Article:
I can outline the events of September 11, 2001, and list the traits of heroes.
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With this lesson, your students will understand the importance of the historical events that took place on September 11, 2001. The lesson focuses on the heroic acts of first responders and volunteers who bravely risked their lives to save others. They will discuss the topic of heroes and use a graphic organizer to list the traits of a hero. Finally, students evaluate the various 9/11 memorials in New York City and elsewhere.
Students will be able to describe the 9/11 attacks as well as the actions of first responders.
Begin with a K-W-L chart in which students write what they know and what they want to know about September 11, or Patriot Day. At the end of the lesson, students can complete the last section and share what they learned. Next, show the map of the United States and ask if anyone can locate New York. Have a student drag the star to the correct location. Go over what the World Trade Center and Twin Towers are and describe the events that took place on September 11, 2001.
Tell students how first responders and other volunteers immediately took action to help those in need. After this, explain that terrorists perpetrated this act and provide student-friendly definitions for unknown words like “terrorist” and “hijack.” Although there are some people who use violence and fear, there are even more good people in the world who can act heroically.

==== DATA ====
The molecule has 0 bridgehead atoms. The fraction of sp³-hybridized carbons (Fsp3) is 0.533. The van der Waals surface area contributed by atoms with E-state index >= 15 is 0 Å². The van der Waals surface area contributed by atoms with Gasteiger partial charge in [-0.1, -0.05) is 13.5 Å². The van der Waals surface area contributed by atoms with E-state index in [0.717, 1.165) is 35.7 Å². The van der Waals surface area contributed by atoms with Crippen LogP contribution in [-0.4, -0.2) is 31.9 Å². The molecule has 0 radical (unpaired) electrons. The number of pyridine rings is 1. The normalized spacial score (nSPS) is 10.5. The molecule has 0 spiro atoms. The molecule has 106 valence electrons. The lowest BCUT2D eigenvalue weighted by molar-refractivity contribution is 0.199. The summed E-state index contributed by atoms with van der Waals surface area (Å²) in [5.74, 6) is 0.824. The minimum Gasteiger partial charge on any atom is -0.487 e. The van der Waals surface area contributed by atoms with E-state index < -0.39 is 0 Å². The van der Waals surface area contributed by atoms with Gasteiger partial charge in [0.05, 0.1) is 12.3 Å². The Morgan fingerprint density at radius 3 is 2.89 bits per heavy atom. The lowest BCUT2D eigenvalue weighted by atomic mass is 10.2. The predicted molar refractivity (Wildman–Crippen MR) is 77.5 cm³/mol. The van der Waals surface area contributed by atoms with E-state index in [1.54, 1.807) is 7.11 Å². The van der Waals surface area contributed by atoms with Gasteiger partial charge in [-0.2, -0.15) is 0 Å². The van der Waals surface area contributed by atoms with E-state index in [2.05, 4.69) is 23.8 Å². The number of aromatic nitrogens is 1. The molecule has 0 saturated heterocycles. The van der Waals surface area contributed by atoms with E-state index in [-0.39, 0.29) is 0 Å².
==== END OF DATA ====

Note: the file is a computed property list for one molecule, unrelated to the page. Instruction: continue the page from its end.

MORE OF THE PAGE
Have students share their favorite superheroes, then use the Venn Diagram to compare and contrast two popular superheroes. Explain that local heroes exist and ask students to think about how real-life heroes compare to their favorite superheroes. Students then fill in the web with the character traits of a hero,
Finally, explain what a memorial is and ask if students have ever visited any famous memorials. Click the link to watch the video about the 9/11 Memorial and observe the images. Why do they think this particular design was chosen? Share some more September 11 memorials and have students observe.
Students brainstorm some ways we can pay tribute to the victims of 9/11. Then return to the K-W-L chart and have students share what they’ve learned.
This topic can be sensitive for students and teachers alike, provoking strong emotions. Make your classroom a supportive space for sharing knowledge, questions, and feelings. Emphasize that just as people tried to help each other in the aftermath of the September 11 attacks, the classroom is also a place where students can help each other and work to make the world a better place.
You can also check out our social-emotional lessons, including this one about acceptance.
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